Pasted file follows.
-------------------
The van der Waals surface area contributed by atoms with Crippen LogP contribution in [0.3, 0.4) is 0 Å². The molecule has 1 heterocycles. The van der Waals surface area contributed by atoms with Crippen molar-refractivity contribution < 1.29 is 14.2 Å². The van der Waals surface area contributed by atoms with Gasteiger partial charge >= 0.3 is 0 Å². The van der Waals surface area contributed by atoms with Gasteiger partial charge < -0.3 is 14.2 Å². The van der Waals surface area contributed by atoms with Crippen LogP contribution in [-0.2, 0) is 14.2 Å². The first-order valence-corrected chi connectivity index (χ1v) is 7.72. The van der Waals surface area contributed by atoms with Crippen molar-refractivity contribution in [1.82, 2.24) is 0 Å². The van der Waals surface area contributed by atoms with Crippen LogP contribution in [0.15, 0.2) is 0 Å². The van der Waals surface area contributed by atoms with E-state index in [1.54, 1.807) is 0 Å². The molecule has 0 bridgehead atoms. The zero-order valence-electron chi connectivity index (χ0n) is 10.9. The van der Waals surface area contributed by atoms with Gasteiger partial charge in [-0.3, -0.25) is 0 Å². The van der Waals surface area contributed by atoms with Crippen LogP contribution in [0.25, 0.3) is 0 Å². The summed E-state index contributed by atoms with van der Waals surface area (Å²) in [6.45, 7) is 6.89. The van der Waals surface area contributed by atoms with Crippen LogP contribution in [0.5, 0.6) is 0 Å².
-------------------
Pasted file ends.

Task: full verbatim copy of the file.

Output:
The van der Waals surface area contributed by atoms with Crippen LogP contribution in [0.3, 0.4) is 0 Å². The molecule has 1 heterocycles. The van der Waals surface area contributed by atoms with Crippen molar-refractivity contribution < 1.29 is 14.2 Å². The van der Waals surface area contributed by atoms with Gasteiger partial charge >= 0.3 is 0 Å². The van der Waals surface area contributed by atoms with Gasteiger partial charge < -0.3 is 14.2 Å². The van der Waals surface area contributed by atoms with Crippen LogP contribution in [-0.2, 0) is 14.2 Å². The first-order valence-corrected chi connectivity index (χ1v) is 7.72. The van der Waals surface area contributed by atoms with Crippen molar-refractivity contribution in [1.82, 2.24) is 0 Å². The van der Waals surface area contributed by atoms with Crippen LogP contribution in [0.15, 0.2) is 0 Å². The van der Waals surface area contributed by atoms with E-state index in [1.54, 1.807) is 0 Å². The molecule has 0 bridgehead atoms. The zero-order valence-electron chi connectivity index (χ0n) is 10.9. The van der Waals surface area contributed by atoms with Gasteiger partial charge in [-0.3, -0.25) is 0 Å². The van der Waals surface area contributed by atoms with Crippen LogP contribution in [0.25, 0.3) is 0 Å². The summed E-state index contributed by atoms with van der Waals surface area (Å²) in [6.45, 7) is 6.89. The van der Waals surface area contributed by atoms with Crippen LogP contribution in [0.5, 0.6) is 0 Å².